Are Energy Drinks Bad For Your Liver?

From late nights at the office to cramming for a big exam, sometimes, we need more of an energy boost than usual. Energy drinks are a popular alternative to a cold brew or a hot latte, but are they bad for your liver?

The liver is an overlooked yet mighty organ, responsible for over 500 essential body functions (via the University of Michigan Health). It really does deserve some praise — it processes every single food and drink we consume, filtering out toxins after food is digested and absorbed into the bloodstream. It removes sugar, or glucose, from the blood after we've digested a meal. It then stores it as glycogen, which can be converted back into glucose if our blood sugar is low. It also produces bile to break down and absorb fats, produces blood during fetal development, knows when to use or store iron, releases the proteins needed to clot the blood, and holds up to 13% of our total blood supply. Furthermore, the liver rightfully takes up space in the abdomen — it's a whopping three pounds and the size of a football!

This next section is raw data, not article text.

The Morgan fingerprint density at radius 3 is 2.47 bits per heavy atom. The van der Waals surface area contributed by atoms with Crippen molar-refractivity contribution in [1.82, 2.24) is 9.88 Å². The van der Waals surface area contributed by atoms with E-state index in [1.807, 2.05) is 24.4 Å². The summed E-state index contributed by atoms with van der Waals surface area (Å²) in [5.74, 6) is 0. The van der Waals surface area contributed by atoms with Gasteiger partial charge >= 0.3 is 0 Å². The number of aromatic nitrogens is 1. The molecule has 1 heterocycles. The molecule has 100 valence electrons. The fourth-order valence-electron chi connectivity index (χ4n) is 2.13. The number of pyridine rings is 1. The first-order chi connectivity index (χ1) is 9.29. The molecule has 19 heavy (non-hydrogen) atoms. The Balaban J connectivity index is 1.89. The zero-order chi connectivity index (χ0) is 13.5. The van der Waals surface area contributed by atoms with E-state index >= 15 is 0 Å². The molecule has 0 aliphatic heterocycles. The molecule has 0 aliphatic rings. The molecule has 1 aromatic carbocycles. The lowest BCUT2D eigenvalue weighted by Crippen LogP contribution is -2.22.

Your liver is affected by excess sugar and alcohol

Energy drinks are high in ingredients that need to be processed by the liver, putting extra strain on the organ (via Livestrong). They're usually very high in sweeteners, like fructose and high fructose corn syrup, with an amount comparable to soda. Research has shown that people who drink one sugar-sweetened beverage a day are more at risk of developing fatty liver disease, which is when fat accumulates in the liver and can lead to scarring and liver damage.

Sometimes, energy drinks are also combined with alcohol, like ordering vodka and Red Bull at the bar. This can be dangerous, since combining a depressant (alcohol) with a stimulant (caffeine) can mask the effects of intoxication, leading you to drink more without realizing how much you're consuming. Since the liver is responsible for breaking down all of the alcohol we consume, this can make it particularly susceptible to the health effects of excess alcohol consumption, including fatty liver disease and cirrhosis.

While there's a lack of research on energy drinks and the liver, it's best to limit your consumption or avoid them altogether if you're worried about the impact on your health. Additionally, children and adolescents should avoid energy drinks.